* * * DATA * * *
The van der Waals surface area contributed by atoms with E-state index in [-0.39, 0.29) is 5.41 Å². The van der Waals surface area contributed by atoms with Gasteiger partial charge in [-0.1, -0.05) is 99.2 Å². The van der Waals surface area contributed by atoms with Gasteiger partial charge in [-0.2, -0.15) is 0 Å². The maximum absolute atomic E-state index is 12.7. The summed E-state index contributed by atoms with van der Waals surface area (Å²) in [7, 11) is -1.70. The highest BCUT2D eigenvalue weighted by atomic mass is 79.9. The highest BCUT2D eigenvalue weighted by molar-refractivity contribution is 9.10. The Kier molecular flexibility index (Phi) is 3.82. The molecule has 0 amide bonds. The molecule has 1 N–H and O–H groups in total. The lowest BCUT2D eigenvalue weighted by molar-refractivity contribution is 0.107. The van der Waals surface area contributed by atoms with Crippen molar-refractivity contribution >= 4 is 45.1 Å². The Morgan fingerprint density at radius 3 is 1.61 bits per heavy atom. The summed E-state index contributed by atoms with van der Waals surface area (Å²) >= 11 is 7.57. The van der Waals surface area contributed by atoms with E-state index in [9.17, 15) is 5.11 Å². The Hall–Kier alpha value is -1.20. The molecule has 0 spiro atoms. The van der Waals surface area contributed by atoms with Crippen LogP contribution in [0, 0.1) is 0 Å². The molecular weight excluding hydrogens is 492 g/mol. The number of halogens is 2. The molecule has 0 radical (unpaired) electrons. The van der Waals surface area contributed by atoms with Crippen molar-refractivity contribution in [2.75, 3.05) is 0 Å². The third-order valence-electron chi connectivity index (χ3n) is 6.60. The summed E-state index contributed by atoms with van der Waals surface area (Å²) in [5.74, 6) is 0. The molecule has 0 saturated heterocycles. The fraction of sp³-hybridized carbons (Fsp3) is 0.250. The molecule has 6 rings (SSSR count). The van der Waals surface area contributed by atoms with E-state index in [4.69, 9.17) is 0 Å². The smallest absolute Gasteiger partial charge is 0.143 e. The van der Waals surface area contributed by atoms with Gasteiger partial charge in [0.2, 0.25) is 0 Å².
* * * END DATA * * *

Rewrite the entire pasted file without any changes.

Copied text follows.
The van der Waals surface area contributed by atoms with E-state index in [-0.39, 0.29) is 5.41 Å². The van der Waals surface area contributed by atoms with Gasteiger partial charge in [-0.1, -0.05) is 99.2 Å². The van der Waals surface area contributed by atoms with Gasteiger partial charge in [-0.2, -0.15) is 0 Å². The maximum absolute atomic E-state index is 12.7. The summed E-state index contributed by atoms with van der Waals surface area (Å²) in [7, 11) is -1.70. The highest BCUT2D eigenvalue weighted by atomic mass is 79.9. The highest BCUT2D eigenvalue weighted by molar-refractivity contribution is 9.10. The Kier molecular flexibility index (Phi) is 3.82. The molecule has 0 amide bonds. The molecule has 1 N–H and O–H groups in total. The lowest BCUT2D eigenvalue weighted by molar-refractivity contribution is 0.107. The van der Waals surface area contributed by atoms with Crippen molar-refractivity contribution >= 4 is 45.1 Å². The Morgan fingerprint density at radius 3 is 1.61 bits per heavy atom. The summed E-state index contributed by atoms with van der Waals surface area (Å²) >= 11 is 7.57. The van der Waals surface area contributed by atoms with E-state index in [9.17, 15) is 5.11 Å². The Hall–Kier alpha value is -1.20. The molecule has 0 spiro atoms. The van der Waals surface area contributed by atoms with Crippen LogP contribution in [0, 0.1) is 0 Å². The molecular weight excluding hydrogens is 492 g/mol. The number of halogens is 2. The molecule has 0 radical (unpaired) electrons. The van der Waals surface area contributed by atoms with Crippen molar-refractivity contribution in [2.75, 3.05) is 0 Å². The third-order valence-electron chi connectivity index (χ3n) is 6.60. The summed E-state index contributed by atoms with van der Waals surface area (Å²) in [5.74, 6) is 0. The molecule has 0 saturated heterocycles. The fraction of sp³-hybridized carbons (Fsp3) is 0.250. The molecule has 6 rings (SSSR count). The van der Waals surface area contributed by atoms with E-state index in [4.69, 9.17) is 0 Å². The smallest absolute Gasteiger partial charge is 0.143 e. The van der Waals surface area contributed by atoms with Gasteiger partial charge in [0.2, 0.25) is 0 Å².